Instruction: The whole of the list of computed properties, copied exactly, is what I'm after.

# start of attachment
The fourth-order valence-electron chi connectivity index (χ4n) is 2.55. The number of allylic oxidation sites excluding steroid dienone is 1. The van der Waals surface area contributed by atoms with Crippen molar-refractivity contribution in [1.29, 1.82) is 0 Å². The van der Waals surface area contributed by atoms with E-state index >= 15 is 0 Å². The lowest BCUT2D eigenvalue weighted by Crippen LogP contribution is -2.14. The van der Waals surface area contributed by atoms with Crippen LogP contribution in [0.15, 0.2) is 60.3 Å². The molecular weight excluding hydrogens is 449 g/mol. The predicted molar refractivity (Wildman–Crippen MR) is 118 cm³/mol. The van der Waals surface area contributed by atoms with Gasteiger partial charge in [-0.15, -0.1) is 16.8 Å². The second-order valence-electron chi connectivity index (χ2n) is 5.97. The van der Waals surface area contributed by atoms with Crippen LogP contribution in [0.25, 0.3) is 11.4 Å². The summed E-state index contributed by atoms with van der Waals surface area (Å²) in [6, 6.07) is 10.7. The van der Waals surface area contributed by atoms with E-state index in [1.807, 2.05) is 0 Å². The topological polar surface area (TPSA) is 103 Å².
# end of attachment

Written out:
The fourth-order valence-electron chi connectivity index (χ4n) is 2.55. The number of allylic oxidation sites excluding steroid dienone is 1. The van der Waals surface area contributed by atoms with Crippen molar-refractivity contribution in [1.29, 1.82) is 0 Å². The van der Waals surface area contributed by atoms with E-state index >= 15 is 0 Å². The lowest BCUT2D eigenvalue weighted by Crippen LogP contribution is -2.14. The van der Waals surface area contributed by atoms with Crippen LogP contribution in [0.15, 0.2) is 60.3 Å². The molecular weight excluding hydrogens is 449 g/mol. The predicted molar refractivity (Wildman–Crippen MR) is 118 cm³/mol. The van der Waals surface area contributed by atoms with Gasteiger partial charge in [-0.15, -0.1) is 16.8 Å². The second-order valence-electron chi connectivity index (χ2n) is 5.97. The van der Waals surface area contributed by atoms with Crippen LogP contribution in [0.25, 0.3) is 11.4 Å². The summed E-state index contributed by atoms with van der Waals surface area (Å²) in [6, 6.07) is 10.7. The van der Waals surface area contributed by atoms with E-state index in [1.807, 2.05) is 0 Å². The topological polar surface area (TPSA) is 103 Å².